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EDITIONS
 Tuesday, 21 January, 2003, 14:26 GMT
Cable & Wireless chief to leave
C&W chief executive Graham Wallace
Graham Wallace had been under pressure from investors
The struggling telecoms firm Cable & Wireless has said its chief executive Graham Wallace is to leave the company.

The firm said he would continue to be responsible for day-to-day operations until a successor was found, and would oversee the cost-cutting programme.

Mr Wallace had come under increasing pressure from investors after C&W issued four profit warnings in the space of two years.

It was inevitable

WestLB Panmure analyst John Tysoe

Shares in the embattled firm were up 3p, nearly 5%, at 64.75p in afternoon trade on Tuesday.

Mr Wallace's departure did not surprise analysts.

"It was inevitable, and really rather a shame that a brave attempt to redefine the company just did not work," said WestLB Panmure analyst John Tysoe.

"The market is taking a view that he was the architect of the Global strategy which has not worked and therefore he is going and as a result an alternative strategy is being put in place which may have a chance of succeeding."

C&W Global

Mr Wallace was the driving force behind loss-making C&W Global, the corporate telecoms and internet hosting arm of the company.

He sold off a number of C&W's businesses to provide the cash to expand the Global operation.

But there was so much competition that prices slumped although internet traffic boomed, eventually leading to rounds of job cuts around the world, including 4,000 in March 2001.

Under pressure

Mr Wallace's leadership of the firm had increasingly come into question as C&W was hit hard by the slowdown in demand for telecoms services.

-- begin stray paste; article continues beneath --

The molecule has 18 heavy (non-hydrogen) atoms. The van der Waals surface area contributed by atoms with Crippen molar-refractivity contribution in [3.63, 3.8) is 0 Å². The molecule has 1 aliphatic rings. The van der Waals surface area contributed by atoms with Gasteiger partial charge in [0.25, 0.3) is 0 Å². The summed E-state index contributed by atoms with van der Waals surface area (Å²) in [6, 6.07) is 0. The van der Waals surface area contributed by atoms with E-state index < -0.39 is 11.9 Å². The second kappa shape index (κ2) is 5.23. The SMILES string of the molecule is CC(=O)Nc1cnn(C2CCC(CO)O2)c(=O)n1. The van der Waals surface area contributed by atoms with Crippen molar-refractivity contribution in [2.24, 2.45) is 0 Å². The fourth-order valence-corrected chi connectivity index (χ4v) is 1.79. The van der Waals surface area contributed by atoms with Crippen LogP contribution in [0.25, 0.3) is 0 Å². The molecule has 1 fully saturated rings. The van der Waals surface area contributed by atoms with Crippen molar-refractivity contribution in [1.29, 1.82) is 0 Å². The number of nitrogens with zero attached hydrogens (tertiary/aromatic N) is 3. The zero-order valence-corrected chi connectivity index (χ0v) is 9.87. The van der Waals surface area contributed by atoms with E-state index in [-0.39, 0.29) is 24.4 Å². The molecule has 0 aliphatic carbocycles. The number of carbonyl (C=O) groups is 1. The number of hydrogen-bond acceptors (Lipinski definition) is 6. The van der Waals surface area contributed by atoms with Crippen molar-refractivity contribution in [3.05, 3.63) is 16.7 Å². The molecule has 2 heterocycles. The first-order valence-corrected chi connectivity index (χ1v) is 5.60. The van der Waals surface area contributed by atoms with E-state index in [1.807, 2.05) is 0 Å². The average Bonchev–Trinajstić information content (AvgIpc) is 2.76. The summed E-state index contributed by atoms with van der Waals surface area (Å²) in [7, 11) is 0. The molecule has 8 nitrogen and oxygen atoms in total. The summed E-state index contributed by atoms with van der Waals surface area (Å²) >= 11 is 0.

Shares were trading at 800p when mr Wallace took the helm at the 131-year old firm in 1999.

C&W's shares lost 87% of their value last year, and in December the firm was relegated from the FTSE 100 index of leading UK shares.

The company announced a restructuring last year which would see it withdraw from much of the domestic business market in the US and continental Europe, but still provide a service for multinational companies.

In December its shares plummeted after it emerged that it had to secure 1.5bn ($2.4bn) to cover a tax liability from the sale of its stake in mobile operator One2One to Deutsche Telekom.

C&W also suffered a setback at its highly profitable regional arm when it turned out in December that its once-prized Caribbean telecoms operation was losing market share rapidly to a mobile operator in Jamaica.

Board reshuffle

Earlier this month C&W appointed Richard Lapthorne, the former chairman of healthcare firm Amersham, as its new chairman.

At the time of his appointment, analysts speculated that one of his first tasks would be to find a replacement for Mr Wallace.

As well as Mr Wallace's departure, Rob Rowley, a non-executive director and chairman of the audit committee, was named as executive deputy chairman.

For an interim period, Mr Rowley will also take responsibility for group finance director David Prince, who remains on the board and for legal director, Dan Fitz.

Mr Rowley will report directly Mr Lapthorne.

C&W also announced the appointment of two new non-executive directors - Tony Rice and Bernard Gray.

"These appointments will be invaluable in guiding Cable & Wireless through the many changes it will need to make over the coming months and years," said Mr Lapthorne.

See also:

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